Kitchen & Bath Design News

JUL 2019

Kitchen & Bath Design News is the industry's leading business, design and product resource for the kitchen and bath trade.

Issue link: https://kitchenbathdesign.epubxp.com/i/1138267

Contents of this Issue

Navigation

Page 37 of 67

Designers are connecting with potential clients and fostering a sense of trust through community involvement. BY AUTUMN MCGARR Community Connection t the risk of sounding like every grouchy luddite writing peevish op-eds about people's reliance on the internet, it sometimes seems like most businesses are focusing a majority of their marketing and branding eorts on social media and other digital avenues. Dealers and designers may spend so much time vying for "likes" and trying to master ob- scure posting algorithms that they may lose sight of the value of taking a good look at their surroundings and nding ways to directly engage. Despite this, there are still plenty of businesses that put time and resources into nding ways to interact face-to-face with potential clients. For many of these rms, connecting with their customer base begins at home. From donating pro-bono design services to handing out concessions and business cards at local sports games, design rms are nding a wealth of ways to increase awareness of their brand within their immediate community – the source of much of their business. This month, KBDN takes an in-depth look at rms that are fostering face-to-face relationships with their neighbors through a variety of community engagement initiatives, and how these rms have beneted from these strategies. CHARITABLE ENDEAVORS For some rms, sponsoring local organizations or donating to charitable causes can be the best methods of amplifying their brand presence in the community consciousness. A prime example of this is Caruso Kitchens of Lakewood, CO and its associated charitable organization, Caruso Family Charities. The charity was founded by owner Jerry Caruso and his wife, Sharon, in , and is dedicated to supporting the families of terminally ill children on a personal, thoughtful level. "We interview every family – we go see them and sit down with them. We pay rent, we pay power bills, we pay cred- it card debt, household expenses, car repairs," explains Caruso. The charity is supported by a portion of Caruso Kitchens' prots, as well as a variety of fundraising events including golf tournaments, motorcycle rides, school aliations, comedy nights and more. Although the charity was not started for the express pur- pose of bringing attention to the kitchen business, Caruso's clients often mention the charity as a factor that has attracted them. "We've done many kitchens for nurses at the children's hospital…and social workers," he says. "People who hear about our charity or come to our events might be remodeling their kitchens, so the charity has led to lots of kitchen business." He also notes that the kitchen rm's association with a charitable organization does foster an initial sense of trust in new clients. Michigan rm Kurtis Kitchen & Bath, in business since , also has a long history of charitable giving – "[I'm] Pretty sure every baseball game I grew up on was sponsored by my dad or my grandpa," says Principal and Sales Manager Aaron Kuretzky, whose family has owned the business for generations. Just as notable as its monetary contributions, Kurtis Kitchen & Bath also has a long-running partnership with Habitat for Humanity, which entails preserving and do- nating all salvageable materials from every kitchen the compa- ny demos. Of a current project, Kuretzky notes, "We're going to donate two shower surrounds, two toilets, two vanities, two countertops, two sinks, two faucets, light xtures, and then all the kitchen cabinets…we probably donate to counter- tops a year to Habitat for Humanity." Bainbridge Island, WA-based A Kitchen That Works has also been a longtime donor within its community, most nota- bly to a local aordable housing initiative – appropriate for a kitchen and bath rm. "We sponsor their fundraiser, and we've done that for many years," says founder Molly McCabe. REACHING OUT With the labor shortage weighing heavily on many design rm owners' minds, some rms have taken it upon themselves to directly engage with the designers of tomorrow in order to infuse the industry with fresh energy and deepen the pool of potential new hires. Neil Kelly Company, a xture in the Northwest design community since , has established one of the industry's most notable ongoing mentorship initiatives. Beginning with A Kurtis Kitchen & Bath donated a new kitchen to a Pontiac fire station, upgrading countertops, appliances and cabinetry. Photo: Courtesy of Kurtis Kitchen & Bath 38 Kitchen & Bath Design News • July 2019 MARKETING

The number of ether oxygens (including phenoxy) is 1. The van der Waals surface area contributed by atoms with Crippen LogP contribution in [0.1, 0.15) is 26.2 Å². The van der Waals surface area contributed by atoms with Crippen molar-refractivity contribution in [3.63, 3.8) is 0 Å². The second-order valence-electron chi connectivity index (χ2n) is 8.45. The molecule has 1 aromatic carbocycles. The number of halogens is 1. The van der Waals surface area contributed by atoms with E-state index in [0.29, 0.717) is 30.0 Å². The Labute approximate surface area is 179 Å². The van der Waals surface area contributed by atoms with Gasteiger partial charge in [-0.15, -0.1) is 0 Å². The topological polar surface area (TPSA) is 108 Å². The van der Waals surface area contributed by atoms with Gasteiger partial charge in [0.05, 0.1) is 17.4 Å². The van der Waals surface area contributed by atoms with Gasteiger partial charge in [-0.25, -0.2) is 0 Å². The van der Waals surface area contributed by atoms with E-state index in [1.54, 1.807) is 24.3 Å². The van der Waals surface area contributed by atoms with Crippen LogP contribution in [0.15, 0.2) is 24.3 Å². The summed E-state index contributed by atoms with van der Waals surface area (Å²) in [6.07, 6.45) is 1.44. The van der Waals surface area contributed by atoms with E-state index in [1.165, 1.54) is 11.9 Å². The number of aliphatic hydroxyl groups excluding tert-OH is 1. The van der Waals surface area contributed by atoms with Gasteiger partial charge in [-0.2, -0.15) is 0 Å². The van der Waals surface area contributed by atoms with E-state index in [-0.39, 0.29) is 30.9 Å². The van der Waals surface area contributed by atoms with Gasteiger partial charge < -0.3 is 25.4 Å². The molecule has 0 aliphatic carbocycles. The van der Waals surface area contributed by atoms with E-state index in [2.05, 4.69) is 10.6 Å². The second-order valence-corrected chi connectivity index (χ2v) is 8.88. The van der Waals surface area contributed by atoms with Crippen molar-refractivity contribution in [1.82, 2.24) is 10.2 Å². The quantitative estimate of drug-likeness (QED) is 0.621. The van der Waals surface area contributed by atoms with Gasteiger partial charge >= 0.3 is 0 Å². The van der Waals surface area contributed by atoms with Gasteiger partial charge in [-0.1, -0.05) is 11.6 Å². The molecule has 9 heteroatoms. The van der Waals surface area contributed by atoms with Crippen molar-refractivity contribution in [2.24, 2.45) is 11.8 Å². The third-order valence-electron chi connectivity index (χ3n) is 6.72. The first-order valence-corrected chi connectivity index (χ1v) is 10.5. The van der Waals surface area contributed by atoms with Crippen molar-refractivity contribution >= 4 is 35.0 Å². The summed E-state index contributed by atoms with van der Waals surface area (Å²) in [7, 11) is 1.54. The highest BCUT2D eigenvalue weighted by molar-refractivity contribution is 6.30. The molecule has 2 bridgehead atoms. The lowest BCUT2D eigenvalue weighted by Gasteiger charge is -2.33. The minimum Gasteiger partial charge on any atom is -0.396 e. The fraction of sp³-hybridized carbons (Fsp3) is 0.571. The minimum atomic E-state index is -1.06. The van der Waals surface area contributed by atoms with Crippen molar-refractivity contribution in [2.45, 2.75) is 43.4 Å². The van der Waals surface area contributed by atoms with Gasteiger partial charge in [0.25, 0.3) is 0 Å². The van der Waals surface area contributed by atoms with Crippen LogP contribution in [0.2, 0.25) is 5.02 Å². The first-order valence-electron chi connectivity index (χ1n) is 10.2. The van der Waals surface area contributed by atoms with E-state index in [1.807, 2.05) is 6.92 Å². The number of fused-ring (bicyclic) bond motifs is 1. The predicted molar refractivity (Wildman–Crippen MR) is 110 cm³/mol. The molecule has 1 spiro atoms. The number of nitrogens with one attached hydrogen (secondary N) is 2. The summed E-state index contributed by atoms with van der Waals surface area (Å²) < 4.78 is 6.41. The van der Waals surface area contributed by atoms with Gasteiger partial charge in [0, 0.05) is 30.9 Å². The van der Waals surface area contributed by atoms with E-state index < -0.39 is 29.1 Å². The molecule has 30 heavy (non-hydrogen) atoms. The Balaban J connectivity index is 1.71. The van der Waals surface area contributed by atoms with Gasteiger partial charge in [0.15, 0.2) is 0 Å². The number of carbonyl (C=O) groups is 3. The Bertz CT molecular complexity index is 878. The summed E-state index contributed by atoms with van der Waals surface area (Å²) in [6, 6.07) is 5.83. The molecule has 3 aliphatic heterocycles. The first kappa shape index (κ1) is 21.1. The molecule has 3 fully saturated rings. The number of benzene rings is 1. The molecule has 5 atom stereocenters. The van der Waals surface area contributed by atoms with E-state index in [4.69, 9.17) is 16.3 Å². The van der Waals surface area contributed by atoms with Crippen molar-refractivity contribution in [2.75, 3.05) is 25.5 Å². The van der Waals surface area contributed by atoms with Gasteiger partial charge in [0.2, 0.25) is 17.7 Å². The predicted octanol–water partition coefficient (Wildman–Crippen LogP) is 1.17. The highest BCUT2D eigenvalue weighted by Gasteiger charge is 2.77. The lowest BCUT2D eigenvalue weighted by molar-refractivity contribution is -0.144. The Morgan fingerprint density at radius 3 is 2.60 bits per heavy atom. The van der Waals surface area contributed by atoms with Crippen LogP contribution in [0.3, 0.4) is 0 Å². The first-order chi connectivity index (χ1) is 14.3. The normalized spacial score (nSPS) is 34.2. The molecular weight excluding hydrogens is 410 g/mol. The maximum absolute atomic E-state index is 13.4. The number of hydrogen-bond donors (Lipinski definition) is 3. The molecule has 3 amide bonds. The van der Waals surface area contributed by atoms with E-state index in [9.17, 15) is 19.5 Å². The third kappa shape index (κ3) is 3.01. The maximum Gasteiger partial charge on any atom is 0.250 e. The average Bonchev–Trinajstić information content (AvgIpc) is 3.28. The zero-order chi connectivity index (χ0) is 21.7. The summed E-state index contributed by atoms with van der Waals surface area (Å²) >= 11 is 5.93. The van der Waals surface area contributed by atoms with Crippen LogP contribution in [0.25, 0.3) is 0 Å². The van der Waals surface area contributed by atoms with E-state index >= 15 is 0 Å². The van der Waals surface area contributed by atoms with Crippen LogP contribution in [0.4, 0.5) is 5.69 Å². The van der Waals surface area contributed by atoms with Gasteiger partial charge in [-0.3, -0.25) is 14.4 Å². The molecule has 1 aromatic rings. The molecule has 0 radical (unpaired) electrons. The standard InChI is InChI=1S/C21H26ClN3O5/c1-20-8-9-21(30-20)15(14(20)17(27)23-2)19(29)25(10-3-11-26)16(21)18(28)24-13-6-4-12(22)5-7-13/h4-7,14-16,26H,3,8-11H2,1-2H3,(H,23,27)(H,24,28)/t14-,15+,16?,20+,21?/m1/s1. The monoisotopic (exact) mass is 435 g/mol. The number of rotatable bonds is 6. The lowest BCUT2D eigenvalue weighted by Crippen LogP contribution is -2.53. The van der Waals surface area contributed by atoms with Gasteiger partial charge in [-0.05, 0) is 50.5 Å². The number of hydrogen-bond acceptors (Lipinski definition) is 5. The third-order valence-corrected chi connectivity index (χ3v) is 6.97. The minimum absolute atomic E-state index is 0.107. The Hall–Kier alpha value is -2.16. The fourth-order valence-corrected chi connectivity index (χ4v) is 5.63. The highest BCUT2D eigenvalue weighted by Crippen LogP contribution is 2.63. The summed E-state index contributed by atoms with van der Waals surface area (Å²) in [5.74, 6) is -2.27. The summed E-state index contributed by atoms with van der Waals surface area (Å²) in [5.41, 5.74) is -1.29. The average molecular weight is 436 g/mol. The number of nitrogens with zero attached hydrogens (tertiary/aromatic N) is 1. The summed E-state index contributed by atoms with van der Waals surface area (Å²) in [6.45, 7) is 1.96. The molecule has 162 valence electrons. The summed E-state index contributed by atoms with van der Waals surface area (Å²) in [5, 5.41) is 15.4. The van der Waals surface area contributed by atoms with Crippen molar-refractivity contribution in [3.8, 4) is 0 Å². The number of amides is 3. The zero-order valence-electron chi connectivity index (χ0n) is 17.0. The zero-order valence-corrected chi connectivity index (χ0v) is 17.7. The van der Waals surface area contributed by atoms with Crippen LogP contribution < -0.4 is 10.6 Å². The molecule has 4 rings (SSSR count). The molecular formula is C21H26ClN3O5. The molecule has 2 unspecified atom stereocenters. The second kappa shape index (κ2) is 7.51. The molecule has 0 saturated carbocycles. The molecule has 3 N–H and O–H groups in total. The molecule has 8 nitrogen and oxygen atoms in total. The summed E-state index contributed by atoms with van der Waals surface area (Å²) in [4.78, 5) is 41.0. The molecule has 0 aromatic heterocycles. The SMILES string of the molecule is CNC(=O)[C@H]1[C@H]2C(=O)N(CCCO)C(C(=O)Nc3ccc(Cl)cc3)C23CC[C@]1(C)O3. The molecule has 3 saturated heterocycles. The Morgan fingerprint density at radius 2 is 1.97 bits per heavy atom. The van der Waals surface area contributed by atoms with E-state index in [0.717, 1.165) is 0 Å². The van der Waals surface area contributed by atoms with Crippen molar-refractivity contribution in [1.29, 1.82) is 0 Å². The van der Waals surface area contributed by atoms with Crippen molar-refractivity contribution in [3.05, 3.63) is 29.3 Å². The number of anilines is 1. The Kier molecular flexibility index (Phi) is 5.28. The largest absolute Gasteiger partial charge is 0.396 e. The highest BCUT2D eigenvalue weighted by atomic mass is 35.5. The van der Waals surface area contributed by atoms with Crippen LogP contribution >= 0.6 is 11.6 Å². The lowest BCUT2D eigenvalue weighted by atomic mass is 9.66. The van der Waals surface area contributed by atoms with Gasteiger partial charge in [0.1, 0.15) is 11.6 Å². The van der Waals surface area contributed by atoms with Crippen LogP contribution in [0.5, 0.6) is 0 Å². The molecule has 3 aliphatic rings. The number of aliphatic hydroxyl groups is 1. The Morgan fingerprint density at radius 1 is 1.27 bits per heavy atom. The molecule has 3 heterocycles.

Articles in this issue

Archives of this issue

view archives of Kitchen & Bath Design News - JUL 2019